"Not now. I am to have ten days in peace, and alone, or you don't get
The man stood bowing and shuffling and muttering for some minutes.
Then the thought of the L50 came before him too dazzling to resist,
and with a final: "It shall be exactly as the Senor wishes," he
And so now I lay alone. Ah, what a comfort solitude is!
Freedom and solitude! Are these not two sweet Sisters of Mercy?
How few of all worldly ills and sorrows can they not either cure or
assuage? Or, rather, perhaps, ought one not to call them mates, from
which the child, Content, is born?
I lay there, weak and suffering still, but a balm seemed poured all
over me, for now I was alone.
I fell asleep after a time and did not wake till it was dark. I felt
stronger, better. Sleep had nursed me in her own way through all the
A lamp had been lighted on the table beside me and only needed turning
up. There was a tray of food there and a carafe of water. I took a
little of both and felt life stirring in all my veins, now that the
paralysing grip of the deadly drugs they had been giving me was lifted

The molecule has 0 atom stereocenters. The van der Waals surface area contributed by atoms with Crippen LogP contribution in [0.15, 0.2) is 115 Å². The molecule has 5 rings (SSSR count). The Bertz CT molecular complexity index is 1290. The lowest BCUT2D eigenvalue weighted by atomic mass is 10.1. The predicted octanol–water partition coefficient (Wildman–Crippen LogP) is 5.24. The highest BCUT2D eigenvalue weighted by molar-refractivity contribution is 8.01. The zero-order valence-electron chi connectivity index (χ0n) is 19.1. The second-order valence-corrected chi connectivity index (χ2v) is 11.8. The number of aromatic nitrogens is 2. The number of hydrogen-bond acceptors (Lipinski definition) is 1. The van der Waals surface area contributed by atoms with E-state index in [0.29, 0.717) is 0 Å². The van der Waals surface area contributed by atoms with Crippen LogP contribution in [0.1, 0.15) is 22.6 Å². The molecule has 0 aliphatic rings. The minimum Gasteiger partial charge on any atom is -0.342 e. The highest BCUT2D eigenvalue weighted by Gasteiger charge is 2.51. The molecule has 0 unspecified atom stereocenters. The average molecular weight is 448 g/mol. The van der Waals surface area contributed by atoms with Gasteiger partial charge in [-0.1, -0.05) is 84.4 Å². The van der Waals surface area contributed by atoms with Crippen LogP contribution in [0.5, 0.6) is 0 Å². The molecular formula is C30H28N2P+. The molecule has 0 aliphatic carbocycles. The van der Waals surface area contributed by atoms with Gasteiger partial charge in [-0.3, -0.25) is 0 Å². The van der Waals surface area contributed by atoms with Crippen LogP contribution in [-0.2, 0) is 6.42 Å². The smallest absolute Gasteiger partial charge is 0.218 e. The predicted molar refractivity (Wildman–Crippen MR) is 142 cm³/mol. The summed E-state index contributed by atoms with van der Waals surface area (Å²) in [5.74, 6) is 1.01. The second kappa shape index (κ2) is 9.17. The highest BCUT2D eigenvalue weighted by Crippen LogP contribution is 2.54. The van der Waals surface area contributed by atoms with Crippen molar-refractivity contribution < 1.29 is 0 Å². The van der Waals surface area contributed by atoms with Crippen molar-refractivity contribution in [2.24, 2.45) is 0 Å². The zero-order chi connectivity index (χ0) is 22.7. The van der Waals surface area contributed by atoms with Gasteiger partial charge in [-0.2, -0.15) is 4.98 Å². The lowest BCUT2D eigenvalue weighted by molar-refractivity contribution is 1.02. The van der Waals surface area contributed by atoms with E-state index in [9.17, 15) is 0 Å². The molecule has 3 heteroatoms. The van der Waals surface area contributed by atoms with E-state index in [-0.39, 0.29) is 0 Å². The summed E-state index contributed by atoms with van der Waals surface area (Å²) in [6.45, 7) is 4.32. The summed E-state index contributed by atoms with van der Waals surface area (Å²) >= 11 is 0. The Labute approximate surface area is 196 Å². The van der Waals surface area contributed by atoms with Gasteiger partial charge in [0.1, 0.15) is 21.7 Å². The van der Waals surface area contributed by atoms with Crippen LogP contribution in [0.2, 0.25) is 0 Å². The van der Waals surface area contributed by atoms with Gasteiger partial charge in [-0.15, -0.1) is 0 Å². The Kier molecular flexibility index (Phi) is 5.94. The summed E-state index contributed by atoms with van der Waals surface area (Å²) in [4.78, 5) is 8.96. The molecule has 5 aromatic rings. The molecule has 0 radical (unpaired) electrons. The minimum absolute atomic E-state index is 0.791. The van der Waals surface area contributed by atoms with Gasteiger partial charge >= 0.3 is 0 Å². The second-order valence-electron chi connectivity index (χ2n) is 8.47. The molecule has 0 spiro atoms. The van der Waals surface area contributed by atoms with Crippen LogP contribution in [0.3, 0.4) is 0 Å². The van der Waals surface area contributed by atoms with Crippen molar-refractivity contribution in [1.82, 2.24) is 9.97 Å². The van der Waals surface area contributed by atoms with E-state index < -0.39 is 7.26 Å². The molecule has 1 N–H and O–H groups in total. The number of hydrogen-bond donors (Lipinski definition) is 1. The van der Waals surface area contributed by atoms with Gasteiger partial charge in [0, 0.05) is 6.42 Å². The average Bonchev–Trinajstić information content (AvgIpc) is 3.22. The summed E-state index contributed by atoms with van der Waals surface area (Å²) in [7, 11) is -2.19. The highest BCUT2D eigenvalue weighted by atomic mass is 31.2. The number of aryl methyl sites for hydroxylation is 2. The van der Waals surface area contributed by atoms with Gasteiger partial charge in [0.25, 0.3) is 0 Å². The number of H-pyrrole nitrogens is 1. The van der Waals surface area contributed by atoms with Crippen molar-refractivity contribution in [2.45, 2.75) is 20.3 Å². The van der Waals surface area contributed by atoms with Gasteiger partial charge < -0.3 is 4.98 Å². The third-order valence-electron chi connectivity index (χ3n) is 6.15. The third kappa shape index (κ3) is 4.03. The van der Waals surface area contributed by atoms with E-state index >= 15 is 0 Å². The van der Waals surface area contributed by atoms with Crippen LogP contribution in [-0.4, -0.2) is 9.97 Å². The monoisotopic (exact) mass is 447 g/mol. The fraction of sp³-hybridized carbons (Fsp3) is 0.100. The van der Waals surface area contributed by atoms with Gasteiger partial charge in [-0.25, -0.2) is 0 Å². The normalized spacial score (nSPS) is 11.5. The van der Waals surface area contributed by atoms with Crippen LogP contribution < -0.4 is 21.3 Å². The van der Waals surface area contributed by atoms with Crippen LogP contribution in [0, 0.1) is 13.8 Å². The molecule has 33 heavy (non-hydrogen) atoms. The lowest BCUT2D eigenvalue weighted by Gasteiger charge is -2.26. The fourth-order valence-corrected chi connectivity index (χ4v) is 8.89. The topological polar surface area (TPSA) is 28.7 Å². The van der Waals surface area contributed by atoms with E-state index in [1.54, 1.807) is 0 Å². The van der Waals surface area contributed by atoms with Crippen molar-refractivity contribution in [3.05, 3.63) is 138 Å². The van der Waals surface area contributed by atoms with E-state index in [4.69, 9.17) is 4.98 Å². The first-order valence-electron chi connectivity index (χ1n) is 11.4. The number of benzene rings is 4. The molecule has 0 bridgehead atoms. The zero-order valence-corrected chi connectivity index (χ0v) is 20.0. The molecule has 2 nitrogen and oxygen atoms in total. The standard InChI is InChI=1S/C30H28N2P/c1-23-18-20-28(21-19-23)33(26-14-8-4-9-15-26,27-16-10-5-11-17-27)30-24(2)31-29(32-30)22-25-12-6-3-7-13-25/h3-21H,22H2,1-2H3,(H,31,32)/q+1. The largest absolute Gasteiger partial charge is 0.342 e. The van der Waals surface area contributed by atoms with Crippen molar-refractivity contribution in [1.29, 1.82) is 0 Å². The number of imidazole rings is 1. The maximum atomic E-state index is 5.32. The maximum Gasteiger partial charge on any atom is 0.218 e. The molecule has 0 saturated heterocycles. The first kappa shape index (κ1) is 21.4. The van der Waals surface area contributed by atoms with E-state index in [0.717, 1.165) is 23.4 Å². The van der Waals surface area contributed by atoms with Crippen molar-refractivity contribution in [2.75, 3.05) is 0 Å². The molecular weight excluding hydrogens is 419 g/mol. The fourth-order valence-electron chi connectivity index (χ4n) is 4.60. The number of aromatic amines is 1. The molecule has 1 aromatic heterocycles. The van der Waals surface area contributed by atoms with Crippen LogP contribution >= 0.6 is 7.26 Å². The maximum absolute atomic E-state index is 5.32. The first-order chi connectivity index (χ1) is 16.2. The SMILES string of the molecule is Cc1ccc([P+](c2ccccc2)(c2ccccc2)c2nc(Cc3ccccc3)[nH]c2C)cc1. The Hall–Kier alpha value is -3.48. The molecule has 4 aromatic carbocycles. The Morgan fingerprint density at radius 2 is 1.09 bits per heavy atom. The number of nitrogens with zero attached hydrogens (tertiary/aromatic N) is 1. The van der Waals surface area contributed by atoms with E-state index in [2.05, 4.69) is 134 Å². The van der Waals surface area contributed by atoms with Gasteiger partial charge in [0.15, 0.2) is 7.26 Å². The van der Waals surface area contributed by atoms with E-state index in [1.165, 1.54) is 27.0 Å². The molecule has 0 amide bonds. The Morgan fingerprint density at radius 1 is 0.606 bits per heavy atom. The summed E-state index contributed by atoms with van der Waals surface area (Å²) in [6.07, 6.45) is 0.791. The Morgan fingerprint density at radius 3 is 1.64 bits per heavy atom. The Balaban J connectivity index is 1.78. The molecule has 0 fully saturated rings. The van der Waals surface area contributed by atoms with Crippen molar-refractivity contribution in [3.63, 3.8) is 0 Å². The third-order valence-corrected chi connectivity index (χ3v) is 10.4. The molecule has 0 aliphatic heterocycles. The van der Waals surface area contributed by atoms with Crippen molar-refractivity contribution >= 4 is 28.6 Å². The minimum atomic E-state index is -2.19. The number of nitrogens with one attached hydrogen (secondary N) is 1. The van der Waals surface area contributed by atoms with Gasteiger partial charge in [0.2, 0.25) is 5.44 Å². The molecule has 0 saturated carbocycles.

I lay still, gazing about the large, shadowy room and into the violet
dusk of the square beyond the window, and then gradually sleep came
over me again.
In less than an hour I started up from my bed, wide-awake. I thought I
had been with Hop Lee. I looked round the room. All was just as I had
seen it last. I sank back on my pillow. "It was only a vivid dream," I
said to myself, and then fell to wondering what the dream had been. I
could not remember. It seemed some communication had been made to my
brain while I slept, that it had received very clearly, but now that I
was awake it could not retain nor understand it, but it could, and did
remember that I had dreamed of Hop Lee, and that it was a pleasant
Yes, the man I had murdered had been with me, had spoken to me, and
the impression was that of rest, of calm, of some aching self-reproach
"Just a dream, of course," I said to myself; "but how odd that I